Confronting Biases in Policy-Engaged Research: The Case of NATO and Russia

Mar 15, 2021

This is a guest post by Rachel Epstein, professor of international studies and associate dean of faculty & research at the Josef Korbel School of International Studies at the University of Denver. This post is the first in an occasional series discussing the ethical dilemmas engendered when academics engage with policymakers and the broader public. This series is part of the Rigor, Relevance, and Responsibility project of the Sié Chéou-Kang Center for International Security & Diplomacy, which seeks to make ethical considerations an integral part of policy-relevant research and engagement. The program develops knowledge around, and informs the practice of, responsible engagement so that future generations of academics can engage in the policy world with confidence and clarity. This program is supported by the Carnegie Corporation of New York.

As early as middle school, we are teaching young minds to think critically and notice bias when it inevitably arises in news and media. Yet as academics, there is an illusion that we are free from bias and conflicts of interests that permeate all other parts of the world. To perpetuate this illusion only hinders policy engagement and deepens the divide between academics and practitioners. PhD training addresses part of this problem pretty effectively—by teaching us to consider alternative explanations in depth, to articulate the limits of any given study, and to avoid making sweeping statements about future developments that are intrinsically unknowable.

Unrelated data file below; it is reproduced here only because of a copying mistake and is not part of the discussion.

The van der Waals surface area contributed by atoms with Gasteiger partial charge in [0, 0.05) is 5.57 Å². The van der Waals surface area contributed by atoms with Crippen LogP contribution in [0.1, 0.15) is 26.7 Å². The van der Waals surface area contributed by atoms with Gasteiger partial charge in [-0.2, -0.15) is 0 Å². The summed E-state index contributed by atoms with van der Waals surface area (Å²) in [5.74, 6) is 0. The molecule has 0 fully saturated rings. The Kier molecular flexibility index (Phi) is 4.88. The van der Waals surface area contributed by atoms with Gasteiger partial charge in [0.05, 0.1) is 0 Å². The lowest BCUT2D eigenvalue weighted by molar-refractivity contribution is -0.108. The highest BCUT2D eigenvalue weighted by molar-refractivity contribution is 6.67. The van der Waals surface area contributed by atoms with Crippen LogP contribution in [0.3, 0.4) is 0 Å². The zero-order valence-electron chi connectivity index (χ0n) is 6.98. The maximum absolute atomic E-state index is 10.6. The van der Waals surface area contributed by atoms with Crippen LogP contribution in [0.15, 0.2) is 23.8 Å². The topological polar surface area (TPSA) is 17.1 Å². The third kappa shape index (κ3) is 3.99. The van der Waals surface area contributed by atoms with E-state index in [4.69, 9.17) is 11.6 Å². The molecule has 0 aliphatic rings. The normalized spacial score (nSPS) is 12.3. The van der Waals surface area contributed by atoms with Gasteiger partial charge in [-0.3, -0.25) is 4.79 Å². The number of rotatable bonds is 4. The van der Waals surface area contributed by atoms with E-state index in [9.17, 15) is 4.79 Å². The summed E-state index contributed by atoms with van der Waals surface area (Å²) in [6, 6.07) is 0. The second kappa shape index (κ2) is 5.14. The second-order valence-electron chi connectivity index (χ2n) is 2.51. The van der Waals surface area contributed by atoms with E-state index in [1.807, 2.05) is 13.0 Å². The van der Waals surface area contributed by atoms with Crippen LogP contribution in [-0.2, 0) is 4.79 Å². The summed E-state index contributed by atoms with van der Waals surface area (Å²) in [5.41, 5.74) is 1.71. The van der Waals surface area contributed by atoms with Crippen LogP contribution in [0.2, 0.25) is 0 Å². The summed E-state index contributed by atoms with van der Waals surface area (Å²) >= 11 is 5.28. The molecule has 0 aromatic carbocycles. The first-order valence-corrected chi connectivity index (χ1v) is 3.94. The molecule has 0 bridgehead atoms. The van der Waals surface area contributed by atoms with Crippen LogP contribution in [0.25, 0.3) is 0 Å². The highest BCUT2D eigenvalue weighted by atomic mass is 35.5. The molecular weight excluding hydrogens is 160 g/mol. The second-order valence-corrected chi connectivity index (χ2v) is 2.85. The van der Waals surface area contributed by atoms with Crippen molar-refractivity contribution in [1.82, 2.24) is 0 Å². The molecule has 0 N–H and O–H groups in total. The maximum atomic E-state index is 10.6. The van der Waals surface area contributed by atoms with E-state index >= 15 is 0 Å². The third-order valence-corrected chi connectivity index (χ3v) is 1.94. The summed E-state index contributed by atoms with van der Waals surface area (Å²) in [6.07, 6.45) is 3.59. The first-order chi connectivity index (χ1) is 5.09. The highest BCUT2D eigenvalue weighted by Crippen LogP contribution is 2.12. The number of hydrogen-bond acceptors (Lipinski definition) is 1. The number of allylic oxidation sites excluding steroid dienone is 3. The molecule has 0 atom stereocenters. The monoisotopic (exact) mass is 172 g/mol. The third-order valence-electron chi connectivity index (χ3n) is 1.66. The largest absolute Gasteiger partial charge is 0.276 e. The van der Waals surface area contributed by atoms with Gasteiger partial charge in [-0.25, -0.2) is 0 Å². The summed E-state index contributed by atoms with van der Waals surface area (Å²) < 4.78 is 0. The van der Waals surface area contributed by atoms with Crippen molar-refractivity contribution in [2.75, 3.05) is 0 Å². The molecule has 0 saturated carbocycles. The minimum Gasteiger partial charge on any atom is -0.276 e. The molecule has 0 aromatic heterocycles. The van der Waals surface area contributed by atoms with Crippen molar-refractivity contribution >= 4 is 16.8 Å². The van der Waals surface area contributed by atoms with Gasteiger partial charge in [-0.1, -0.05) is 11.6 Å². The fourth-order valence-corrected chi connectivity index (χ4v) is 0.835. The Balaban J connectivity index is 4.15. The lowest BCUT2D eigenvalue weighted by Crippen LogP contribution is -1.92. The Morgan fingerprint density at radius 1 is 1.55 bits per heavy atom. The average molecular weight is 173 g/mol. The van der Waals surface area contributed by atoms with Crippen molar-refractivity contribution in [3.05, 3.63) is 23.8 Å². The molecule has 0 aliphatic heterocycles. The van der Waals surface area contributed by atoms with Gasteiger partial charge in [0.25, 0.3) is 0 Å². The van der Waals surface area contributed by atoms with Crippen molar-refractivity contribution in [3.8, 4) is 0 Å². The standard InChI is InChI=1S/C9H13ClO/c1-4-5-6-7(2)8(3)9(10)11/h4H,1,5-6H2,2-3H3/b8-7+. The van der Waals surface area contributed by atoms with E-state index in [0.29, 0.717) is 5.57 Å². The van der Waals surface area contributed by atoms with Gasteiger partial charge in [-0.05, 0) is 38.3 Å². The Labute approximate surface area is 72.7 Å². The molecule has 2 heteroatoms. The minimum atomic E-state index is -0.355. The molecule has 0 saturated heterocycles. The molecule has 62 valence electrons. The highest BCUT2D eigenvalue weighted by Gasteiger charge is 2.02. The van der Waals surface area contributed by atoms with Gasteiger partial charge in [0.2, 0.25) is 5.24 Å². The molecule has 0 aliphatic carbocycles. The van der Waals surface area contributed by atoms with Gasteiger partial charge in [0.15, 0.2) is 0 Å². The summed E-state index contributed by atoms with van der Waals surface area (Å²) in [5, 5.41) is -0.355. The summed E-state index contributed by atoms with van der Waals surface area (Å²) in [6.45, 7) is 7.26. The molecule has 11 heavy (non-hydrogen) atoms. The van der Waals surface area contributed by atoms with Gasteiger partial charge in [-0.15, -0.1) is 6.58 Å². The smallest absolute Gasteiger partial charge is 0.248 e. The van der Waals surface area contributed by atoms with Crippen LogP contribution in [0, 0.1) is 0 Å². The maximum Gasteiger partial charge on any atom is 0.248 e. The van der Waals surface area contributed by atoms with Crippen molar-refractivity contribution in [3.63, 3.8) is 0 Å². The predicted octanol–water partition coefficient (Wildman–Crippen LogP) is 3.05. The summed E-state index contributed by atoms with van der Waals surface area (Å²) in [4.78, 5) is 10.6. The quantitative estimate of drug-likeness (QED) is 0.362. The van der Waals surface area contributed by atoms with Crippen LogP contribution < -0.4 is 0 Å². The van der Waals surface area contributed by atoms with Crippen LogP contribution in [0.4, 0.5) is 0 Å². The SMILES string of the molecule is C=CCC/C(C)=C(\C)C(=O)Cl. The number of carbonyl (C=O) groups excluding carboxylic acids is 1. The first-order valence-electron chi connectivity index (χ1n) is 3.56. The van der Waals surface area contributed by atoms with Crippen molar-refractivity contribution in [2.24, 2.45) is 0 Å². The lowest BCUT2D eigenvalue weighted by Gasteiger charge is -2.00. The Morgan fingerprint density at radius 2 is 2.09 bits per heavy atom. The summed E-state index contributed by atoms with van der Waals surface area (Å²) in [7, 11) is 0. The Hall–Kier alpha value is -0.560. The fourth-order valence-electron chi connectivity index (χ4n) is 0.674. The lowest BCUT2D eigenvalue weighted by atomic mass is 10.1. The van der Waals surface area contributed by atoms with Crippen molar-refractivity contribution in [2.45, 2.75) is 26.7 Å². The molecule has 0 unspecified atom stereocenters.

However, in light of a recent review of literature on NATO enlargement, I ponder whether there is a critical strategy to be added to the discourse.  Antithetical to what we are taught at the advanced level—to strive for objectivity— academics should openly acknowledge political commitments where they exist, because of course they will exist. These political commitments can lead us to become “stealth issue advocates,” in the words of Roger Pielke, where social scientists claim to be arguing from expertise but are in fact arguing from a political position. And we may only be dimly aware of doing this; the first victim of the deception may be the researchers themselves, in terms of not recognizing their own biases.

This is not to suggest that researchers fail in general to approach their topics with an open mind or that our political commitments cannot change as a result of our research—ideally, they would. But in the area of NATO enlargement’s hypothesized effects on the Russian regime’s conduct in recent decades, there is evidence that in striving for objectivity, scholars actually just hide their biases rather than incorporating them explicitly into the debate, which has in turn undermined the quality of discourse. NATO enlargement is a particularly good case through which to examine this issue because although the biases are relatively subtle, they have had undeniable influence on the conclusions scholars draw and the stridency of their claims.

The early debate about NATO enlargement’s likely effects on Russia generally had various contours. Critics of enlargement to East Central Europe in the 1990s, such as Michael Mandelbaum and George Kennan, argued that it would incite Russian nationalism, elevate that country’s sense of humiliation and defeat, and lead to the dramatic worsening of Russia-Western relations. Other skeptics downplayed Russia’s objections or potential capacities, finding fault with the policy instead on the basis of its limited utility and high cost. Meanwhile, supporters of enlargement, including yours truly, speculated that Russian domestic politics would take their own course regardless of NATO actions or concluded that NATO enlargement would be a productive hedge if Russian revanchism resurfaced and/or a useful tool for stability, even if it didn’t. But early on, whether NATO enlargement would cause Russian aggression, revanchism and heightened hostility with the West was essentially unknowable.